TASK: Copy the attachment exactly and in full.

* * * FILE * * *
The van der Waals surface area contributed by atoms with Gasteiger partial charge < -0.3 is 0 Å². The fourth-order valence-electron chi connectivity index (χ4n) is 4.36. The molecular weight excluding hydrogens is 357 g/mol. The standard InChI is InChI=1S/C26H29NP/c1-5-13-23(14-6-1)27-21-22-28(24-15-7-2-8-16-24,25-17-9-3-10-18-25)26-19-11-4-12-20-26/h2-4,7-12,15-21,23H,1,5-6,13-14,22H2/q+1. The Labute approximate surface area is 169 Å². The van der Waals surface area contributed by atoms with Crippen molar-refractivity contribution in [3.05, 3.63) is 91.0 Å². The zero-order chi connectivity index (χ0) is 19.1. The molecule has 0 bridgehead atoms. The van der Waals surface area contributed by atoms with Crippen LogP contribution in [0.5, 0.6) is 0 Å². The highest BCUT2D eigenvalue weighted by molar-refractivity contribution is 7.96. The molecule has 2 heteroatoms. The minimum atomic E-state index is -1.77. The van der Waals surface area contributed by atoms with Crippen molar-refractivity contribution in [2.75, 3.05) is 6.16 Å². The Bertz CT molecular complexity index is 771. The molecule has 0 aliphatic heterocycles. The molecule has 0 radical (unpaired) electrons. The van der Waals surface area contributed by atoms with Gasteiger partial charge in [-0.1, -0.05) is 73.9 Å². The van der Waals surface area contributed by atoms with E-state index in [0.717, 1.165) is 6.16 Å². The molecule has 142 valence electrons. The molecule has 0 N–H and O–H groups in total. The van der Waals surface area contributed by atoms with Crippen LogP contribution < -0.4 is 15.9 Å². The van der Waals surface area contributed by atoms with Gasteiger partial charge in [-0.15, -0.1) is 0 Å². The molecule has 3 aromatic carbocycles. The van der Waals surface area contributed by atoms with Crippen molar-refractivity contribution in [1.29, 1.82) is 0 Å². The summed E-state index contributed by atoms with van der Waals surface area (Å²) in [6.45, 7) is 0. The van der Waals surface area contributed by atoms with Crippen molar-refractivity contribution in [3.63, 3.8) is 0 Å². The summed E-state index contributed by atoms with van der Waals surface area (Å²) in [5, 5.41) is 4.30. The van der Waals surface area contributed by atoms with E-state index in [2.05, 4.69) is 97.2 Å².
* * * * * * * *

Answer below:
The van der Waals surface area contributed by atoms with Gasteiger partial charge < -0.3 is 0 Å². The fourth-order valence-electron chi connectivity index (χ4n) is 4.36. The molecular weight excluding hydrogens is 357 g/mol. The standard InChI is InChI=1S/C26H29NP/c1-5-13-23(14-6-1)27-21-22-28(24-15-7-2-8-16-24,25-17-9-3-10-18-25)26-19-11-4-12-20-26/h2-4,7-12,15-21,23H,1,5-6,13-14,22H2/q+1. The Labute approximate surface area is 169 Å². The van der Waals surface area contributed by atoms with Crippen molar-refractivity contribution in [3.05, 3.63) is 91.0 Å². The zero-order chi connectivity index (χ0) is 19.1. The molecule has 0 bridgehead atoms. The van der Waals surface area contributed by atoms with Crippen LogP contribution in [0.5, 0.6) is 0 Å². The highest BCUT2D eigenvalue weighted by molar-refractivity contribution is 7.96. The molecule has 2 heteroatoms. The minimum atomic E-state index is -1.77. The van der Waals surface area contributed by atoms with Crippen molar-refractivity contribution in [2.75, 3.05) is 6.16 Å². The Bertz CT molecular complexity index is 771. The molecule has 0 aliphatic heterocycles. The molecule has 0 radical (unpaired) electrons. The van der Waals surface area contributed by atoms with Gasteiger partial charge in [-0.1, -0.05) is 73.9 Å². The van der Waals surface area contributed by atoms with E-state index in [0.717, 1.165) is 6.16 Å². The molecule has 142 valence electrons. The molecule has 0 N–H and O–H groups in total. The van der Waals surface area contributed by atoms with Crippen LogP contribution < -0.4 is 15.9 Å². The van der Waals surface area contributed by atoms with Gasteiger partial charge in [-0.15, -0.1) is 0 Å². The molecule has 3 aromatic carbocycles. The van der Waals surface area contributed by atoms with Crippen molar-refractivity contribution in [1.29, 1.82) is 0 Å². The summed E-state index contributed by atoms with van der Waals surface area (Å²) in [6.45, 7) is 0. The van der Waals surface area contributed by atoms with Crippen molar-refractivity contribution in [3.63, 3.8) is 0 Å². The summed E-state index contributed by atoms with van der Waals surface area (Å²) in [5, 5.41) is 4.30. The van der Waals surface area contributed by atoms with E-state index in [2.05, 4.69) is 97.2 Å².